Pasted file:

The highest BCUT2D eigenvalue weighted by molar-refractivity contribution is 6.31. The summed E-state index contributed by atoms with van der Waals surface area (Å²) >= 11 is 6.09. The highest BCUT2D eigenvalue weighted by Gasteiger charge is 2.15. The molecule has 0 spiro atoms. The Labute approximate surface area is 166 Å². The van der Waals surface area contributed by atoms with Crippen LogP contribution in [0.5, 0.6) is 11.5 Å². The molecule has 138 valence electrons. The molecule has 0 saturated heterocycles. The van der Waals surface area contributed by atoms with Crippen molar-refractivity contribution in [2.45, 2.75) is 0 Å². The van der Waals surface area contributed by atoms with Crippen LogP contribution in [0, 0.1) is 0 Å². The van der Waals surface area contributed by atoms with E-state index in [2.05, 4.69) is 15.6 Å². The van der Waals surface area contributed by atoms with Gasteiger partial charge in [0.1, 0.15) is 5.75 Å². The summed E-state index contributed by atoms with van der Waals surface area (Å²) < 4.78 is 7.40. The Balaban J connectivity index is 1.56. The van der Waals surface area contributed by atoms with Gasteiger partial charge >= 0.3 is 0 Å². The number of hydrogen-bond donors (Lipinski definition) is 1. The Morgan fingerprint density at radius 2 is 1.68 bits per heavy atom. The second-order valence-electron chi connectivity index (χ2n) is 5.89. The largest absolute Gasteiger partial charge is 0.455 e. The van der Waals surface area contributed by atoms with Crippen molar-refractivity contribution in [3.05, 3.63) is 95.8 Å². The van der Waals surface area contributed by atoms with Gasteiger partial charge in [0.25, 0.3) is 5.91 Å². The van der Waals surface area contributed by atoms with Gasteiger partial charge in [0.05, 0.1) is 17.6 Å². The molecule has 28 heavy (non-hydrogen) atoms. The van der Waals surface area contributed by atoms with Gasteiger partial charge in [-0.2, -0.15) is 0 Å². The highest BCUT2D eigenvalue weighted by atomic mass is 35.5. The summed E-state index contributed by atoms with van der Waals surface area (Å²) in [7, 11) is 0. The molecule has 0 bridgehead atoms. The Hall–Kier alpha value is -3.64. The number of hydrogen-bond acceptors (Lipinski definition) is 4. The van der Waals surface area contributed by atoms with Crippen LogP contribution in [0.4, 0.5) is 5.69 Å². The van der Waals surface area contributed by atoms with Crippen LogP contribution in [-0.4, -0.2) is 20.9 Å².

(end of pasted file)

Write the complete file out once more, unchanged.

The highest BCUT2D eigenvalue weighted by molar-refractivity contribution is 6.31. The summed E-state index contributed by atoms with van der Waals surface area (Å²) >= 11 is 6.09. The highest BCUT2D eigenvalue weighted by Gasteiger charge is 2.15. The molecule has 0 spiro atoms. The Labute approximate surface area is 166 Å². The van der Waals surface area contributed by atoms with Crippen LogP contribution in [0.5, 0.6) is 11.5 Å². The molecule has 138 valence electrons. The molecule has 0 saturated heterocycles. The van der Waals surface area contributed by atoms with Crippen molar-refractivity contribution in [2.45, 2.75) is 0 Å². The van der Waals surface area contributed by atoms with Crippen LogP contribution in [0, 0.1) is 0 Å². The van der Waals surface area contributed by atoms with E-state index in [2.05, 4.69) is 15.6 Å². The van der Waals surface area contributed by atoms with Gasteiger partial charge in [0.1, 0.15) is 5.75 Å². The summed E-state index contributed by atoms with van der Waals surface area (Å²) < 4.78 is 7.40. The Balaban J connectivity index is 1.56. The van der Waals surface area contributed by atoms with Gasteiger partial charge >= 0.3 is 0 Å². The number of hydrogen-bond donors (Lipinski definition) is 1. The Morgan fingerprint density at radius 2 is 1.68 bits per heavy atom. The second-order valence-electron chi connectivity index (χ2n) is 5.89. The largest absolute Gasteiger partial charge is 0.455 e. The van der Waals surface area contributed by atoms with Crippen molar-refractivity contribution in [3.05, 3.63) is 95.8 Å². The van der Waals surface area contributed by atoms with Gasteiger partial charge in [0.25, 0.3) is 5.91 Å². The van der Waals surface area contributed by atoms with Gasteiger partial charge in [0.05, 0.1) is 17.6 Å². The molecule has 28 heavy (non-hydrogen) atoms. The van der Waals surface area contributed by atoms with Gasteiger partial charge in [-0.2, -0.15) is 0 Å². The highest BCUT2D eigenvalue weighted by atomic mass is 35.5. The summed E-state index contributed by atoms with van der Waals surface area (Å²) in [7, 11) is 0. The molecule has 0 bridgehead atoms. The Hall–Kier alpha value is -3.64. The number of hydrogen-bond acceptors (Lipinski definition) is 4. The van der Waals surface area contributed by atoms with Crippen LogP contribution in [0.4, 0.5) is 5.69 Å². The van der Waals surface area contributed by atoms with Crippen LogP contribution in [-0.4, -0.2) is 20.9 Å².